Daktronics Partners with Nonprofit to Fight Human Trafficking During Super Bowl
Partnering with Los Angeles-based IN OUR BACKYARD, Daktronics created a library of anti-human trafficking signage for convenience stores
Daktronics, a provider of LED video displays and digital message signs, shares the details of its partnership with IN OUR BACKYARD (IOB), a national anti-human trafficking nonprofit.
Every year, the nonprofit brings volunteers, law enforcement, government agencies, and local nonprofits together to raise awareness and fight human trafficking surrounding the Super Bowl.
This year, within one week of the big game in the host city Los Angeles, California, 17 of the 36 children posted in the IOB Missing Children Booklets were recovered through collaborative efforts with law enforcement and the National Center for Missing and Exploited Children.
In support of IOB’s efforts to raise awareness in the Super Bowl host city, Daktronics created a library of digital “Freedom Sticker” signage for convenience stores and businesses.
Lamar Advertising Company donated a billboard featuring the National Human Trafficking hotline, raising awareness among 220,000-plus drivers per day in the Los Angeles area.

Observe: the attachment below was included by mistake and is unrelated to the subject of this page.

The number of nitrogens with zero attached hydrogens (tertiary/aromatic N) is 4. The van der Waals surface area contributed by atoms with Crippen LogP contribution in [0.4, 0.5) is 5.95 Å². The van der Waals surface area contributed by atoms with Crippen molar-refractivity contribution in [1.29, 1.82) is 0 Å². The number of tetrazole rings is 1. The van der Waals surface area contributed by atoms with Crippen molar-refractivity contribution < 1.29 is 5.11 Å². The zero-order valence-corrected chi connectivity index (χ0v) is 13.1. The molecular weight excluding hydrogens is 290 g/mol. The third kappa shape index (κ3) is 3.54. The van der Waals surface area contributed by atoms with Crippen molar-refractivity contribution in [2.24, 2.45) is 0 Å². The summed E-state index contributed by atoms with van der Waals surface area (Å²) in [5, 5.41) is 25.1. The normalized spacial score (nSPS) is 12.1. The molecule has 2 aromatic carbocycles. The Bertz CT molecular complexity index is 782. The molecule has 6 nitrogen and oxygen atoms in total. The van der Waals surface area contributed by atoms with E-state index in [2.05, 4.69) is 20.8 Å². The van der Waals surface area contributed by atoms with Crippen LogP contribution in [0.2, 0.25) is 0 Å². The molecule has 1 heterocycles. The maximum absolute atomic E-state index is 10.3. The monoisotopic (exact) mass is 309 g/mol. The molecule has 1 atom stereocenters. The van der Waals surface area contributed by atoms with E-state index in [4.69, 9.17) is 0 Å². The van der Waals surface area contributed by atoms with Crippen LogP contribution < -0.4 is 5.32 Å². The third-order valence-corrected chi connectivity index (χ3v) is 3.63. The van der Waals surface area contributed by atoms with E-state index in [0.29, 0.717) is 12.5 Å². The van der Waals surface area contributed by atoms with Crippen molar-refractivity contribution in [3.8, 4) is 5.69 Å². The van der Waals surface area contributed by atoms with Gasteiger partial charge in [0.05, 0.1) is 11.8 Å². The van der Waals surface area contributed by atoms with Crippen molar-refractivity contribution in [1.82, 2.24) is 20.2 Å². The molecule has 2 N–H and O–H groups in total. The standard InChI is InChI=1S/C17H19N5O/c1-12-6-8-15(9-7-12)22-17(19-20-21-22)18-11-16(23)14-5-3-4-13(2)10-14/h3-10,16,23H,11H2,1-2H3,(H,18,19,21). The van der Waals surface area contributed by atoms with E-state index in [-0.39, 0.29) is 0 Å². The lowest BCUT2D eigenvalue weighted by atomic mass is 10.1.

“In this important effort, anti-human trafficking content is just one way business owners can use their digital signage to support their community,” says Jess Bern, strategic marketing for Daktronics.
To date, 30,000 convenience stores link arms with IOB’s Convenience Stores Against Trafficking national program. Convenience stores are open late and reach half the U.S. population daily. IOB “Freedom Stickers” are posted in public restrooms, sharing the National Human Trafficking Resource hotline with the hope of reaching someone who is being trafficked.
According to IOB, executive director and child sex trafficking survivor Cheryl Csiky’s ultimate goal was to empower the Los Angeles area to come together to create a safer community. “This was our 13th consecutive year of anti-human trafficking work for a Super Bowl host city. Missing children are targeted by traffickers; every community can make a difference all year long by learning the signs.”